A Ghost Story
Three years ago, the trio of David Lowery, Casey Affleck, and Rooney Mara teamed up for the breakout Sundance favorite, Ain’t Them Bodies Saints. Now, they’re reuniting for the haunting tale of a dead man (Affleck) who returns from the hereafter to watch his lover (Mara) grow old without him. Despite the tragic subject matter, Affleck will have something to smile about during Sundance: His name will almost certainly be among the Best Actor candidates when Oscar nominations are announced on Jan. 24.

An Inconvenient Sequel: Truth to Power
Al Gore’s slideshow-driven global warming documentary An Inconvenient Truth defied all expectations in 2006 when it earned $24 million at the U.S. box office — a blockbuster number for a doc. Sundance 2017 will open with this sequel to the influential film, which also headlines the festival’s inaugural “Climates” section.

Jessica Williams in &#39;The Incredible Jessica James&#39; (Photo: Sundance Institute)
Jessica Williams in The Incredible Jessica James (Photo: Sundance Institute)

The Incredible Jessica James
Popular Daily Show alum Jessica Williams headlines her first film, playing a New York 20-something struggling to get over a breakup and make it as a playwright. The fest’s closing-night film is written and directed by Jim C. Strouse, a Sundance regular with entries like Grace Is Gone, People Places Things, and The Hollars. Expect Jessica James to capture love and heartbreak in the same poignant, sharply funny fashion.

Ingrid Goes West
The perils of social media connections are explored in this dark comedy from first-time feature director Matt Spicer, who co-wrote with David Branson Smith. Parks and Rec alum Aubrey Plaza plays a mentally disturbed young woman who becomes so obsessed with an online “influencer” (Avengers star Elizabeth Olsen) she moves to Los Angeles to befriend her — and, we can only assume, “Single White Female” her. Look for our reaction on Twitter.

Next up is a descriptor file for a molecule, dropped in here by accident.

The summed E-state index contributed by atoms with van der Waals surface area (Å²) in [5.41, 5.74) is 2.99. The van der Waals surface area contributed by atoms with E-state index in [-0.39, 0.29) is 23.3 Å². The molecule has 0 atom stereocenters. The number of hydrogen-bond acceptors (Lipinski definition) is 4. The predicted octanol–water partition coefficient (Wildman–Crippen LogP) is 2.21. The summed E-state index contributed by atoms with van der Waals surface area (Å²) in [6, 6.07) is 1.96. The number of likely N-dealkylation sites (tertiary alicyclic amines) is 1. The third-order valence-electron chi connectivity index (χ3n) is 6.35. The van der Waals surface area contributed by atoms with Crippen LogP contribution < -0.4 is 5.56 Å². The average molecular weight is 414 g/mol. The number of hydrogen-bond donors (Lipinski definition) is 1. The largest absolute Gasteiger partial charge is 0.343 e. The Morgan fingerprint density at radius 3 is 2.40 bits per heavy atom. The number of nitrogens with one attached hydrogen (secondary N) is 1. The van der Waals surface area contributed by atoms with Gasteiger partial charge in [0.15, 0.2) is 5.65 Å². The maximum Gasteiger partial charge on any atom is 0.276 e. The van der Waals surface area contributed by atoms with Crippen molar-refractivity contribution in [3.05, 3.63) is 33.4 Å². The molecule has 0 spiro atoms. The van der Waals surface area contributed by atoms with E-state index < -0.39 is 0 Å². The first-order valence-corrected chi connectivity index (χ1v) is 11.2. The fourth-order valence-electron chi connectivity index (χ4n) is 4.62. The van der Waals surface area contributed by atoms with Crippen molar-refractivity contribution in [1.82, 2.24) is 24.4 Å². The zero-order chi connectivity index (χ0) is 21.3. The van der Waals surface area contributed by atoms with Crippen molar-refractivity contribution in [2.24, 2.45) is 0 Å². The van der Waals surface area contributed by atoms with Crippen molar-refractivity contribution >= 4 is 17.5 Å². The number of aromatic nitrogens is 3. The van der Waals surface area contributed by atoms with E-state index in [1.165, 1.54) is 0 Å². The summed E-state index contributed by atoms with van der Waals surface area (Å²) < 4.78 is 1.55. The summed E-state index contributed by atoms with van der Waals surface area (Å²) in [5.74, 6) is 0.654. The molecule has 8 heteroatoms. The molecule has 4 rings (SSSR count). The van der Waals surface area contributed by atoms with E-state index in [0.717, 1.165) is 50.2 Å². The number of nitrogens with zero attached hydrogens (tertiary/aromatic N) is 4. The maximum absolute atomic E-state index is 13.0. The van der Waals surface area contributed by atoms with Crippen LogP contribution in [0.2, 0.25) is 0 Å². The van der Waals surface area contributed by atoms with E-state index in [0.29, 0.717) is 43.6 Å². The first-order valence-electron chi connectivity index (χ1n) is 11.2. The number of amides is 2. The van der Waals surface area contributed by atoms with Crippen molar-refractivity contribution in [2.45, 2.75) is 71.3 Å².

Jenny Slate, left, in <em>Landline</em> (Photo: Sundance Institute)
Jenny Slate, left, in Landline (Photo: Sundance Institute)

Gillian Robespierre and Jenny Slate’s followup to the 2014 Sundance favorite Obvious Child transports audiences back to that magical, mythical world known as the 1990s. While Dana (Slate) sows her wild oats as her wedding day approaches, her sister Ali (Abby Quinn) indulges in Party Girl-era New York City nightlife. For true ’90s authenticity, we expect a soundtrack filled with equal parts TLC, Hootie and the Blowfish, and Gin Blossoms.

The Little Hours
Real-life comedy power couples unite. Engaged item Dave Franco and Alison Brie co-star with Aubrey Plaza, whose boyfriend, Jeff Baena (Life After Beth, Joshy), wrote and directed this Middle Ages-set laugher about three nuns (Brie, Plaza, and Don’t Think Twice breakout Kate Micucci), whose chaste existence is thrown into upheaval by the arrival of a studly day laborer. Baena based the story on The Decameron, the novellas of 14th-century author Giovanni Boccaccio.

<em>Nobody Speak</em> (Photo: Sundance Institute)
Nobody Speak (Photo: Sundance Institute)

Nobody Speak: Hulk Hogan, Gawker and Trials of a Free Press
With a wave of newsroom closings and charges of “fake news” flying around almost daily, the journalism industry is facing serious challenges in the coming years. Brian Knappenberger’s unnervingly timely documentary seeks to use one specific case — Hulk Hogan’s high-profile lawsuit against now-defunct website Gawker — to speak to the larger ramifications of living in an America in which the “free press” isn’t truly free.

Person to Person
Dustin Guy Defa (who brought a short film by the same name to Sundance in 2014) wrote and directed this collage of intersecting tales of New Yorkers on the go. A newspaperman (Michael Cera) mentors a rookie reporter (Broad City‘s Abbi Jacobson) on the crime beat; a teenager (Tavi Gevinson) critiques her best friend’s new boyfriend; a slacker (George Sample III) offers an apology for posting nude pics of his ex-girlfriend; and a vinyl junkie (Craig Butta) chases a lead on a rare record.